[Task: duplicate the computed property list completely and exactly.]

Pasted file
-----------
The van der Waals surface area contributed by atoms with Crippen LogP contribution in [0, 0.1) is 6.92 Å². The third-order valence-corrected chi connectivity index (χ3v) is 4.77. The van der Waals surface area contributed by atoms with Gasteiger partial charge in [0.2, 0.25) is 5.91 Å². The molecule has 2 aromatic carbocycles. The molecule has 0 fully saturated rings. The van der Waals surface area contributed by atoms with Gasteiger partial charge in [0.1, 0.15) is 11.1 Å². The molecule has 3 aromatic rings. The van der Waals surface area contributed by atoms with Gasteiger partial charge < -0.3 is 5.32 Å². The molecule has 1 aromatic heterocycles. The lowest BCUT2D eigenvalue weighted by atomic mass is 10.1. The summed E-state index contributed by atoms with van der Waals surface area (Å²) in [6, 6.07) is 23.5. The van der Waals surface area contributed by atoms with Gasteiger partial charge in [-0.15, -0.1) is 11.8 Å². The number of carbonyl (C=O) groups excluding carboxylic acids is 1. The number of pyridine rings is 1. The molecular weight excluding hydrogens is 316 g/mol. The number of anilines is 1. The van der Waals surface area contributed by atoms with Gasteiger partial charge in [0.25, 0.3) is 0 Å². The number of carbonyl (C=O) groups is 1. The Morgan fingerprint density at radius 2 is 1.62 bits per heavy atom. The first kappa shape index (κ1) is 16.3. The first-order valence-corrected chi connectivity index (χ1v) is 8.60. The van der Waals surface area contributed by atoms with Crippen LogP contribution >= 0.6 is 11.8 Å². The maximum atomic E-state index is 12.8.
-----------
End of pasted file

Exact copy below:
The van der Waals surface area contributed by atoms with Crippen LogP contribution in [0, 0.1) is 6.92 Å². The third-order valence-corrected chi connectivity index (χ3v) is 4.77. The van der Waals surface area contributed by atoms with Gasteiger partial charge in [0.2, 0.25) is 5.91 Å². The molecule has 2 aromatic carbocycles. The molecule has 0 fully saturated rings. The van der Waals surface area contributed by atoms with Gasteiger partial charge in [0.1, 0.15) is 11.1 Å². The molecule has 3 aromatic rings. The van der Waals surface area contributed by atoms with Gasteiger partial charge < -0.3 is 5.32 Å². The molecule has 1 aromatic heterocycles. The lowest BCUT2D eigenvalue weighted by atomic mass is 10.1. The summed E-state index contributed by atoms with van der Waals surface area (Å²) in [6, 6.07) is 23.5. The van der Waals surface area contributed by atoms with Gasteiger partial charge in [-0.15, -0.1) is 11.8 Å². The number of carbonyl (C=O) groups excluding carboxylic acids is 1. The number of pyridine rings is 1. The molecular weight excluding hydrogens is 316 g/mol. The number of anilines is 1. The van der Waals surface area contributed by atoms with Gasteiger partial charge in [0.25, 0.3) is 0 Å². The number of carbonyl (C=O) groups is 1. The Morgan fingerprint density at radius 2 is 1.62 bits per heavy atom. The first kappa shape index (κ1) is 16.3. The first-order valence-corrected chi connectivity index (χ1v) is 8.60. The van der Waals surface area contributed by atoms with Crippen LogP contribution >= 0.6 is 11.8 Å². The maximum atomic E-state index is 12.8.